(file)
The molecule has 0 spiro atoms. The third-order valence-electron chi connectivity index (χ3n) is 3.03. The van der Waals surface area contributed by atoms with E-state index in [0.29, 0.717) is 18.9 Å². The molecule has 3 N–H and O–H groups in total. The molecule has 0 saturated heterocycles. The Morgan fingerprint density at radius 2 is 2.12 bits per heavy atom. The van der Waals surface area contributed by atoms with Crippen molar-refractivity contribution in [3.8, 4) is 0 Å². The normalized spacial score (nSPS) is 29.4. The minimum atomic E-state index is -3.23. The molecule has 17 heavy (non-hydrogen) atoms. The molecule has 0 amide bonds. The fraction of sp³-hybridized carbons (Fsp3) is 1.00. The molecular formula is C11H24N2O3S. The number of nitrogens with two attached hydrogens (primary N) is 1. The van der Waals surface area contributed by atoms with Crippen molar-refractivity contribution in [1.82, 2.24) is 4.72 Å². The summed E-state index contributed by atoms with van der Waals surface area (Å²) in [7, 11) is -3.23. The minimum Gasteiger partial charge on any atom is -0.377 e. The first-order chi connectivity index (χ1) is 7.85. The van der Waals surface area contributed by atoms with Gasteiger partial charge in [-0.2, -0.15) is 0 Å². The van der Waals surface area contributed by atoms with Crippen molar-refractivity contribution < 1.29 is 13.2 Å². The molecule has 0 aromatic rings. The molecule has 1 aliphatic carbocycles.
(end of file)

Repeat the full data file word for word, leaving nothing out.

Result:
The molecule has 0 spiro atoms. The third-order valence-electron chi connectivity index (χ3n) is 3.03. The van der Waals surface area contributed by atoms with E-state index in [0.29, 0.717) is 18.9 Å². The molecule has 3 N–H and O–H groups in total. The molecule has 0 saturated heterocycles. The Morgan fingerprint density at radius 2 is 2.12 bits per heavy atom. The van der Waals surface area contributed by atoms with Crippen molar-refractivity contribution in [3.8, 4) is 0 Å². The normalized spacial score (nSPS) is 29.4. The minimum atomic E-state index is -3.23. The molecule has 17 heavy (non-hydrogen) atoms. The molecule has 0 amide bonds. The fraction of sp³-hybridized carbons (Fsp3) is 1.00. The molecular formula is C11H24N2O3S. The number of nitrogens with two attached hydrogens (primary N) is 1. The van der Waals surface area contributed by atoms with Crippen molar-refractivity contribution in [1.82, 2.24) is 4.72 Å². The summed E-state index contributed by atoms with van der Waals surface area (Å²) in [7, 11) is -3.23. The minimum Gasteiger partial charge on any atom is -0.377 e. The first-order chi connectivity index (χ1) is 7.85. The van der Waals surface area contributed by atoms with Gasteiger partial charge in [-0.2, -0.15) is 0 Å². The van der Waals surface area contributed by atoms with Crippen molar-refractivity contribution < 1.29 is 13.2 Å². The molecule has 0 aromatic rings. The molecule has 1 aliphatic carbocycles.